Offshore, Trans-Tasman Resources’ application for environmental approval to mine ironsands in the South Taranaki Bight was declined (with that decision under appeal). Straterra convened a small expert group to analyse the decision. Our discussion paper, completed in November, concluded that the relevant Act needs amendment, in particular, to deal adequately with uncertainty of information, and adaptive management of environmental effects. We also proposed guidance for the Environmental Protection Authority, and other parties to the hearings process. Straterra appeared before a meeting of senior officials from natural resource sector agencies to hear and discuss our findings. From that, we sense an appetite for improvement.
The above are among issues identified in Straterra’s BIM to natural resource sector Ministers and officials in late October 2014. Others include recommendations for: regulators to enable development; national direction on minerals; the Resource Management Act 1991 reforms to continue; and a review of the Conservation Act 1987.
We note that the health and safety reforms have been progressing on a good track, and in many respects the approach taken by the mining inspectorate provides a good example of how government should operate to enable business.
Returning to the state of the sector, the story for coal is similar to that of gold.
Demand for domestic product is relatively strong, with Glencoal and NZCC consenting new mines in the North and South Island respectively. Total domestic coal consumption in 2013 (2.5 million tonnes) was down 300,000 tonne on the previous year, driven largely by further reductions in coal use at the Huntly power station. Solid Energy surrendered the Pike River mine permit, having determined that it is too unsafe to re-enter the mine. Bathurst Resources picked up two exploration permits in the Waikato, while Fortescue Metals Group has left New Zealand.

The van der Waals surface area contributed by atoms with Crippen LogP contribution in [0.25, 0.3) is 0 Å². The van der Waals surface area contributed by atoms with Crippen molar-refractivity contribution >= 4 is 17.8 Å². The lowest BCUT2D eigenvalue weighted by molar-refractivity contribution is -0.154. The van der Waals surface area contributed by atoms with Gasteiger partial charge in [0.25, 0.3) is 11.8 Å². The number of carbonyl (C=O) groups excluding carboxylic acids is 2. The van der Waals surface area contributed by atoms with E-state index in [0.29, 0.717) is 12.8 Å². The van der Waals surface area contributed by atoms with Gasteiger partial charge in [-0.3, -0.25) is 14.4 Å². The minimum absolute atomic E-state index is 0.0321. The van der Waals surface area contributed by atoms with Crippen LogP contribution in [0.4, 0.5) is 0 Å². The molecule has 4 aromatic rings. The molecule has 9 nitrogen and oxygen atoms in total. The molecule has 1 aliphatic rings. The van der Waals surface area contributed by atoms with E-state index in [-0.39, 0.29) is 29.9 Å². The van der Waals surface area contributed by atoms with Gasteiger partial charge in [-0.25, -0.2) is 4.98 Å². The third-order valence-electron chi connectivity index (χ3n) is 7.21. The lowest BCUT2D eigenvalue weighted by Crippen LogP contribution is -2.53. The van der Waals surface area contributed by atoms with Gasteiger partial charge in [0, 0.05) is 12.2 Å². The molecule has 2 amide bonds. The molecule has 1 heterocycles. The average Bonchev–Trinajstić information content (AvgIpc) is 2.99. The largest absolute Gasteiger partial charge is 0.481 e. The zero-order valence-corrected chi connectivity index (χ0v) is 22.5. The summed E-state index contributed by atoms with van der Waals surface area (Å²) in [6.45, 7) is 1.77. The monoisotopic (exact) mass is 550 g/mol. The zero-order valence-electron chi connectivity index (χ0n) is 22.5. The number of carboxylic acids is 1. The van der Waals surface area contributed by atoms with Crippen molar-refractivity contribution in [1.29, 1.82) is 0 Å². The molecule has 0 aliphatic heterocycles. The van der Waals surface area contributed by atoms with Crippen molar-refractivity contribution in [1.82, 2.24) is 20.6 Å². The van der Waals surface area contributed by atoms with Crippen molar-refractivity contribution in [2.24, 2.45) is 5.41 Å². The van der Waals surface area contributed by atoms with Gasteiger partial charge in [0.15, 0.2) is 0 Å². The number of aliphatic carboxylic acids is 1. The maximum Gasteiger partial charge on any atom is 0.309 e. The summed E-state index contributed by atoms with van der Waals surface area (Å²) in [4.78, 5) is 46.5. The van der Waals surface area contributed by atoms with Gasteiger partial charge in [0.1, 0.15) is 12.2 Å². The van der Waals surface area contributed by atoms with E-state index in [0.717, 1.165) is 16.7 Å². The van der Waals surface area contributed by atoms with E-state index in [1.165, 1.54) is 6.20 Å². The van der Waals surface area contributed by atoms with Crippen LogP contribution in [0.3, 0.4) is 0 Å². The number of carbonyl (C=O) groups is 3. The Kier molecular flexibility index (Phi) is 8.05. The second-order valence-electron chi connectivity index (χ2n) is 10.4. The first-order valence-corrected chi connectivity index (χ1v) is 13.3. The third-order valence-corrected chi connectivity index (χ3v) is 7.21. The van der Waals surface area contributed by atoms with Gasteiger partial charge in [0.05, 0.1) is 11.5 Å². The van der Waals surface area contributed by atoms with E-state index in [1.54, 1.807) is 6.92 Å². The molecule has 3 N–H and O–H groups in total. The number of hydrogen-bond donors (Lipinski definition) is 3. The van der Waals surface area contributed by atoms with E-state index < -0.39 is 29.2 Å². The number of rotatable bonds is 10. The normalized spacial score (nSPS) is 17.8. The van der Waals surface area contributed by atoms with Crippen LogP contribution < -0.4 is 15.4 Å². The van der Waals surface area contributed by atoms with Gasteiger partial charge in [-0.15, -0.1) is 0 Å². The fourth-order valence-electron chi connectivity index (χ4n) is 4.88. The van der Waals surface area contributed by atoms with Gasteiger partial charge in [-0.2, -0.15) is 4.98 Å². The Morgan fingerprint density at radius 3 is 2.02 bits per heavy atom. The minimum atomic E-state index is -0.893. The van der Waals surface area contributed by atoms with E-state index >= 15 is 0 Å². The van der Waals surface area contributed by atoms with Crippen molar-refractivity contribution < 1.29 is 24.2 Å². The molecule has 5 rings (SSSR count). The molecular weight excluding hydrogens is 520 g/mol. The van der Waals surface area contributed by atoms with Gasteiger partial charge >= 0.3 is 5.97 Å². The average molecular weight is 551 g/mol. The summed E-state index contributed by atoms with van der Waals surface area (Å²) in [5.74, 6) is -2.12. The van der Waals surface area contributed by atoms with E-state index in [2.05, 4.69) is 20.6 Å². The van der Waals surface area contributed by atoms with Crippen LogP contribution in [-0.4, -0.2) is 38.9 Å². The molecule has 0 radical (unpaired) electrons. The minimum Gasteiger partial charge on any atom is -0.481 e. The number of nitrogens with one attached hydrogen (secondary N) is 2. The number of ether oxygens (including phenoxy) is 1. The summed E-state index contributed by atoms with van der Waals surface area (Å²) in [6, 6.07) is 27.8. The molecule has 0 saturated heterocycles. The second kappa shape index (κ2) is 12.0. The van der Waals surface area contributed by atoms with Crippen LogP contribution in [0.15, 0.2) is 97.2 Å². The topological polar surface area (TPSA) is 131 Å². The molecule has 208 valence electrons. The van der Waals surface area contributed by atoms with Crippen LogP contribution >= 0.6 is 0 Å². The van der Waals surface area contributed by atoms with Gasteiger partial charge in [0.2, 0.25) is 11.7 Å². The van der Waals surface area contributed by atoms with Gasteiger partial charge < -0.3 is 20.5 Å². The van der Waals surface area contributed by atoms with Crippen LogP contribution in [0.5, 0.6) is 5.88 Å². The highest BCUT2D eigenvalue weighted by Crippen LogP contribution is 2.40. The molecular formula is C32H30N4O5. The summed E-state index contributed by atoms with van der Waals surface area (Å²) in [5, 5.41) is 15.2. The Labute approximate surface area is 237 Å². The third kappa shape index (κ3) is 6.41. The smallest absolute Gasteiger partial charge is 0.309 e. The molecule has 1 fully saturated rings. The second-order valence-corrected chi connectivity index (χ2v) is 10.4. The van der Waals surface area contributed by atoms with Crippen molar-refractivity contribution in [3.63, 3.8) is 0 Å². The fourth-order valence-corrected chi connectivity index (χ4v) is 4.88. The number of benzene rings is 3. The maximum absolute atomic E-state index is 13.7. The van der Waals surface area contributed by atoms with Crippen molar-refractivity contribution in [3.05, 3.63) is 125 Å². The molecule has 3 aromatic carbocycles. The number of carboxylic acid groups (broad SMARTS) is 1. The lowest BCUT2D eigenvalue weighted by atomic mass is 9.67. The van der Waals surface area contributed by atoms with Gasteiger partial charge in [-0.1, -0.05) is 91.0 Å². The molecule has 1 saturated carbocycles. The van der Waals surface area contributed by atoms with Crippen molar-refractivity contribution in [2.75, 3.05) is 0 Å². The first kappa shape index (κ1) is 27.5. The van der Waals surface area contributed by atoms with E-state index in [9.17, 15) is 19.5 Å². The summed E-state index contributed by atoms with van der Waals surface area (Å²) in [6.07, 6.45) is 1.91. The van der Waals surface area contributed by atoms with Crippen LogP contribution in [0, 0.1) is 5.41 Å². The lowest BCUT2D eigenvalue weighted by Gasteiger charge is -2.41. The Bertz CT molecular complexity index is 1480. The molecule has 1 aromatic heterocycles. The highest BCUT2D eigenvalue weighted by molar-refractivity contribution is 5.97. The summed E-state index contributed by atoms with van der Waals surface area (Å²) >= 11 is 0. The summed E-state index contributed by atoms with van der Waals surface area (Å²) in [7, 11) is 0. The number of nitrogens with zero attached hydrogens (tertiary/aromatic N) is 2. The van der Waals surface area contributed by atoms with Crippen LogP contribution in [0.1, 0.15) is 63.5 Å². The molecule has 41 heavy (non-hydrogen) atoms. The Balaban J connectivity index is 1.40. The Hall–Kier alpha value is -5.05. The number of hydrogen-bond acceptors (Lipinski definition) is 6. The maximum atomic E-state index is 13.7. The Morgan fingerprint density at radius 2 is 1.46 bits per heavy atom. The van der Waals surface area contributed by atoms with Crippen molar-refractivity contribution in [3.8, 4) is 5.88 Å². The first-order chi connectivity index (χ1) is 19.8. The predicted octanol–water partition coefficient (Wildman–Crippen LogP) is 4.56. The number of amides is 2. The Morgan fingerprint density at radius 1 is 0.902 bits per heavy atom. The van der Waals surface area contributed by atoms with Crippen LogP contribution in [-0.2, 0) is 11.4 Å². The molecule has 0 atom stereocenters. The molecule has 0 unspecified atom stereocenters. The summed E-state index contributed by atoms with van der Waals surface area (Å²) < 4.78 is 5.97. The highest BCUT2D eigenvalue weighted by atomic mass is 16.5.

On ironsands, NZ Steel is set to expand production at its coastal Waikato mine, at Taharoa, over the next two to three years. In the year to June 2014 NZ Steel exported 2.3 million tonne of iron ore concentrate, up on 1.7 million tonne the previous year, including from its mine at North Head. Just south of Raglan, Sinosteel has posted an indicated and inferred resource of 160 million tonne, with an average titanomagnetite grade of 13.6 percent. More work lies ahead before applications for regulatory approvals can begin.
To other metals, there is talk and some action on a variety of other resources, including titanium, vanadium, zirconium, tungsten, nickel, and platinum.
Taken together, the minerals sector produces more than $2 billion worth of minerals a year, including aggregates and industrial minerals. We estimate that around 8000 people are directly and indirectly employed in the sector. From government reports, workers in our industry earn on average $105,000 a year, which is more than double the national average wage.
In my foreword to the Straterra Minerals Briefing Paper, launched at Parliament in April 2014, I concluded that: “With favourable conditions … New Zealand could treble output and investment in minerals exploration and mining over time, and thus gain the benefits from increased economic activity in our highly-productive, regionally-based and export-focused industry.”
The recent NZ Initiative report by Jason Krupp, “Poverty of Wealth – why minerals need to be part of the rural economy,” supports that notion and is a valuable contribution for the minerals sector.
Above all, minerals, metals, and commodities move in cycles, and sometimes those cycles are severe – as is currently the case. What is certain, however, is that prices for iron, coking coal, and gold will be higher, substantially higher, than they are now – we just don’t know when. Our challenge as a sector is to ensure we can attract our share of new investment when the cycle does turn.